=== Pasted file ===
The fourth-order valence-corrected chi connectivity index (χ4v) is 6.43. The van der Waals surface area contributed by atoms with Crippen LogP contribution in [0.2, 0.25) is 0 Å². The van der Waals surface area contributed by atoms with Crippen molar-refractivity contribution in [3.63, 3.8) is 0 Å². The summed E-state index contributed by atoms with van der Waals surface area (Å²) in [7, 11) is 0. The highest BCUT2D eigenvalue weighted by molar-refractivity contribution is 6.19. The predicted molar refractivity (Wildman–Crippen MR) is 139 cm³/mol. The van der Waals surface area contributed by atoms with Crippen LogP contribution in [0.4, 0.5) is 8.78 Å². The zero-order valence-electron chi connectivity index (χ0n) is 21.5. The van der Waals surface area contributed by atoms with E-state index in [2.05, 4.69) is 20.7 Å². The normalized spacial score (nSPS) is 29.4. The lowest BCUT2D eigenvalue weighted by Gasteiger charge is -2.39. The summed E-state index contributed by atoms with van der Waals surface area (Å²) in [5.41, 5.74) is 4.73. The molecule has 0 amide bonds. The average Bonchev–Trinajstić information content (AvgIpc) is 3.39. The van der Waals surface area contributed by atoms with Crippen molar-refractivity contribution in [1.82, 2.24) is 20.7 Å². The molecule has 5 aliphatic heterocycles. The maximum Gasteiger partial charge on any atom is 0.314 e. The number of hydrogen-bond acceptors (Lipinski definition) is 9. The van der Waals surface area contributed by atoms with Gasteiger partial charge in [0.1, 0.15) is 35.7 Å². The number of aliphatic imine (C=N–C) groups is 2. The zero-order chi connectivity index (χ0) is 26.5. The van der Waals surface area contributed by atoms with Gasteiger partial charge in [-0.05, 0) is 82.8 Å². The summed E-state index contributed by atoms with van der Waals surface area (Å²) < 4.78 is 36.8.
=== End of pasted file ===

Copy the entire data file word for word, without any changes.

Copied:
The fourth-order valence-corrected chi connectivity index (χ4v) is 6.43. The van der Waals surface area contributed by atoms with Crippen LogP contribution in [0.2, 0.25) is 0 Å². The van der Waals surface area contributed by atoms with Crippen molar-refractivity contribution in [3.63, 3.8) is 0 Å². The summed E-state index contributed by atoms with van der Waals surface area (Å²) in [7, 11) is 0. The highest BCUT2D eigenvalue weighted by molar-refractivity contribution is 6.19. The predicted molar refractivity (Wildman–Crippen MR) is 139 cm³/mol. The van der Waals surface area contributed by atoms with Crippen LogP contribution in [0.4, 0.5) is 8.78 Å². The zero-order valence-electron chi connectivity index (χ0n) is 21.5. The van der Waals surface area contributed by atoms with E-state index in [2.05, 4.69) is 20.7 Å². The normalized spacial score (nSPS) is 29.4. The lowest BCUT2D eigenvalue weighted by Gasteiger charge is -2.39. The summed E-state index contributed by atoms with van der Waals surface area (Å²) in [5.41, 5.74) is 4.73. The molecule has 0 amide bonds. The average Bonchev–Trinajstić information content (AvgIpc) is 3.39. The van der Waals surface area contributed by atoms with Crippen molar-refractivity contribution in [1.82, 2.24) is 20.7 Å². The molecule has 5 aliphatic heterocycles. The maximum Gasteiger partial charge on any atom is 0.314 e. The number of hydrogen-bond acceptors (Lipinski definition) is 9. The van der Waals surface area contributed by atoms with Gasteiger partial charge in [0.1, 0.15) is 35.7 Å². The number of aliphatic imine (C=N–C) groups is 2. The zero-order chi connectivity index (χ0) is 26.5. The van der Waals surface area contributed by atoms with Gasteiger partial charge in [-0.05, 0) is 82.8 Å². The summed E-state index contributed by atoms with van der Waals surface area (Å²) < 4.78 is 36.8.